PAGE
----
Hi! This post is a revised version of some remarks I gave on a “Space and Place” panel at ACH 2019. It’s also a kind of roundup of some conversations that happened at this fantastic conference. Many of the images here are screenshots of slides from my talk. Thanks to everyone cited here who informed my thinking; any faults or bad takes are completely my own.
One of the more popular tweets to come out of the first Association for Computers and the Humanities Conference (#ACH2019 on Twitter) was the observation by Kristen Mapes (who is great!) that there seemed to be “a call for slow DH, for spending time with archives and data and material and the people within them.” I agree that there seemed to be a lot of advocates for “Slow DH” in Pittsburgh, and I wanted to think about these investments from the perspective of a digital public humanities practitioner who works with non-academic community partners, collaborators, and publics.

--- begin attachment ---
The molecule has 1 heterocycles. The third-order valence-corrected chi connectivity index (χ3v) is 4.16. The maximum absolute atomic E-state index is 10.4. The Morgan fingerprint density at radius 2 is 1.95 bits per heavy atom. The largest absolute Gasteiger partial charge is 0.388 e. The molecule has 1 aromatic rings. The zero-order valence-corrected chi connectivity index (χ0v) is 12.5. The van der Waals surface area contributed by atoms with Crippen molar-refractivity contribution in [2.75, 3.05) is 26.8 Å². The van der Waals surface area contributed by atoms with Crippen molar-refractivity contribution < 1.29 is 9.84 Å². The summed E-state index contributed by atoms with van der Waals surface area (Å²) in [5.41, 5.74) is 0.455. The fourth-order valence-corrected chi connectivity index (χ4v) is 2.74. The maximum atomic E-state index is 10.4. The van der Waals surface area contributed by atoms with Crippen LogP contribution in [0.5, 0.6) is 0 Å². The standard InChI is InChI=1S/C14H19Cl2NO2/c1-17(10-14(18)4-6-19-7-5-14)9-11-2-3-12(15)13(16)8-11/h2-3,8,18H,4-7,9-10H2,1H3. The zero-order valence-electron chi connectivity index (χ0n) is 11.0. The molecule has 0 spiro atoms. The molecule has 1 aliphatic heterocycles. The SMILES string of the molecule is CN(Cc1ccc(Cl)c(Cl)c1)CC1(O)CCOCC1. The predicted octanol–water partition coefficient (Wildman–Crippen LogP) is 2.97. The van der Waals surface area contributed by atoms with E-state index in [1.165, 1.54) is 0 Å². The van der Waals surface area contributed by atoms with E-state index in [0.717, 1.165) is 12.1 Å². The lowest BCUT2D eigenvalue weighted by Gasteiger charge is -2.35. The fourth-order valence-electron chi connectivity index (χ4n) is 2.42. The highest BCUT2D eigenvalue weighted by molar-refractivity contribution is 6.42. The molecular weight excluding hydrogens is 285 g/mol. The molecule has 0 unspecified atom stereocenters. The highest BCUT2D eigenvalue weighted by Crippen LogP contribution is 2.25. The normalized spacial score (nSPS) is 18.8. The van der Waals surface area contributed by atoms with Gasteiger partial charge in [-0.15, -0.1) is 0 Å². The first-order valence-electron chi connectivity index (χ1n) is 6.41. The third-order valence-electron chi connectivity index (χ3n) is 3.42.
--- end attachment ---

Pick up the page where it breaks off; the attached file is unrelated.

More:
On the Minimal Computing roundtable at ACH, Marisa Parham asked “What does it mean to validate new kinds of work?” and I think this question has a lot of relevance to place-based digital public humanities initiatives, many of which involve forms of collaboration with off-campus stakeholders, non-academic publics, speculative dimensions, people in precarious positions. In considering when and how digital public humanities might complement “slow” work with faster and more public-facing benchmarks and outputs, I want to acknowledge that the validation of these forms of labor requires that our institutions reimagine and reevaluate how it staffs centers, labs, and departments, how our “conditions of possibility” (a phrase I have heard Thomas Padilla use in other contexts) are inevitably limited if we do not attend to the various institutional realities shaping the work of digital public humanities.